Synopses & Reviews
(Book Jacket Status: Jacketed)
By one of the most distinguished Austrian writers of our century, a portrait of three generations set against the panoramic background of the declining Austro-Hungarian Empire. Translated by a three-time winner of the PEN Translation Prize.
"A nostalgic and poignant novel that will be read breathlessly. It has an atmosphere of its own, a tone, a voice. Not only does it evoke sounds and images of Roth's native land and past, it also foreshadows the curse of times to come: ours." Elie Wiesel, New York Times
"A masterpiece...The totality of Joseph Roth's work is no less than a 'tragedie humaine' achieved in the techniques of modern fiction. No other contemporary writer, not excepting Thomas Mann, has come so close to achieving the wholeness lying atop a slippery pole we never stop trying to climb that Lukacs cites as our impossible aim." Nadine Gordimer, The New York Review of Books
"One of the most readable, poignant, and superb novels in twentieth century German: it stands with the best of Thomas Mann, Alfred Doblin, and Robert Musil. Roth was a cultural monument of Galician Jewry: ironic, compassionate, perfectly pitched to his catastrophic era." Harold Bloom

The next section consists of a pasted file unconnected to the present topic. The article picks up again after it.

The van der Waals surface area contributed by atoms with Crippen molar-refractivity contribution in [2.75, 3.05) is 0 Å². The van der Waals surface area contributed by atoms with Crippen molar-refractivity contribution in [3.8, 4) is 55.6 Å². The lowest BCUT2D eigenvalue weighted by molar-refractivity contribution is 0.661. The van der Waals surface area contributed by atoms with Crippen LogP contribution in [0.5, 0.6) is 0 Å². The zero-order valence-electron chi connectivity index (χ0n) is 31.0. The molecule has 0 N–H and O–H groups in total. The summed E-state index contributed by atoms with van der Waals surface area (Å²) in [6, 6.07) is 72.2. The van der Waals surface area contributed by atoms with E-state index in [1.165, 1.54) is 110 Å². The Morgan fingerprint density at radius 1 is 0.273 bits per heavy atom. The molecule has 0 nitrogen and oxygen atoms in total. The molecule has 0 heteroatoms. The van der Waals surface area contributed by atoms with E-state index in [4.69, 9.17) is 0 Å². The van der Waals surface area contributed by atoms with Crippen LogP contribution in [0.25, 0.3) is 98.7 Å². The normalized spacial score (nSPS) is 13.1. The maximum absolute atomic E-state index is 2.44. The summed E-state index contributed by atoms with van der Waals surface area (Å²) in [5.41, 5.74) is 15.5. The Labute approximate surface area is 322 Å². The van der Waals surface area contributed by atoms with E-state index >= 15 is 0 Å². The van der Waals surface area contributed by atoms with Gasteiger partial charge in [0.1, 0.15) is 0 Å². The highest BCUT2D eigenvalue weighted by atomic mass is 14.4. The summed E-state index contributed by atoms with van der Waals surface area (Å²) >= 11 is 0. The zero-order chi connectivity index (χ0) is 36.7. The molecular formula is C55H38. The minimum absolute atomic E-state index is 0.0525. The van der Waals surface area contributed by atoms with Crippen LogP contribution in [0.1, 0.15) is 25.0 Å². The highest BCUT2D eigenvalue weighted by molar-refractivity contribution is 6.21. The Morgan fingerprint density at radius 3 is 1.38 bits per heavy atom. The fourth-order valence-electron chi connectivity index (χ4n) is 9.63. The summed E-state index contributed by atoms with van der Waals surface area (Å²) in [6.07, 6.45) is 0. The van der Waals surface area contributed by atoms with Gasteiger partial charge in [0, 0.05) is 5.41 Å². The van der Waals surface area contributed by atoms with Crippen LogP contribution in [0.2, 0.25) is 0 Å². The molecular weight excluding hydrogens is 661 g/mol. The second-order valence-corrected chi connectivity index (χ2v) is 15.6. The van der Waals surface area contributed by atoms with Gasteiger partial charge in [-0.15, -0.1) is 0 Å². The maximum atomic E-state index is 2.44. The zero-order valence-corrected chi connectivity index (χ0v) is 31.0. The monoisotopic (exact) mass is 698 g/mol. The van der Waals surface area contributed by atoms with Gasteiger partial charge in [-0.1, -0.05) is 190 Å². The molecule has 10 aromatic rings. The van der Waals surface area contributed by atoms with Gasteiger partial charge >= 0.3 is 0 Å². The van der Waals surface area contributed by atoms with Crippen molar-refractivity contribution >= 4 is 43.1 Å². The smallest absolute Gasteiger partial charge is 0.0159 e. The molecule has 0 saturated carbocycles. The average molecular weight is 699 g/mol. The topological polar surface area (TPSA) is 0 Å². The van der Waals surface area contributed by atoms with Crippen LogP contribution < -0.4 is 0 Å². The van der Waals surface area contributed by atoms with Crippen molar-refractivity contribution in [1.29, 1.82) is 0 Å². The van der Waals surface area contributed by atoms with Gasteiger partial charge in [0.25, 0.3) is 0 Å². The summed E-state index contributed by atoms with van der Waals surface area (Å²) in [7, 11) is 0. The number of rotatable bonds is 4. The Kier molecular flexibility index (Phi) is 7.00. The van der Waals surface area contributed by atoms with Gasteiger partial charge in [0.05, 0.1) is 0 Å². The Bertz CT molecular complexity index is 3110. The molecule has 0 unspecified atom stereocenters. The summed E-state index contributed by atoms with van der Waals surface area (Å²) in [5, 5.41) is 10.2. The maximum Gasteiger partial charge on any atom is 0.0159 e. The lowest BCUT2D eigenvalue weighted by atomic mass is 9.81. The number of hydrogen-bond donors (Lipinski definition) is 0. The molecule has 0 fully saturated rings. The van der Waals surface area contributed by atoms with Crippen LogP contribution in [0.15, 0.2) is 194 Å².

"The novel's formal beauty flows from its dynastic current, which irrigates the very structure of the book." James Wood, The London Review of Books
"The totality of Joseph Roth's work is no less than a tragedie humaine achieved in the techniques of modern fiction. No other contemporary writer, not excepting Thomas Mann, has come close to achieving the wholeness...that Lukacs cites as our impossible aim." Nadine Gordimer, The New York Review of Books
, Joseph Roth's classic saga of the privileged von Trotta family, encompasses the entire social fabric of the Austro-Hungarian Empire just before World War I.
The author's greatest achievement, The Radetzky March is an unparalleled portrait of a civilization in decline, and as such, a universal story for our times.
About the Author
'Joseph Roth was born in 1894 in a small Galician town on the eastern borders of the Hapsburg Empire. After serving in the Austro-Hungarian army from 1916 to 1918, he worked as a journalist in Vienna and in Berlin. He died in Paris in 1939, leaving behind thirteen novels as well as many stories and essays.'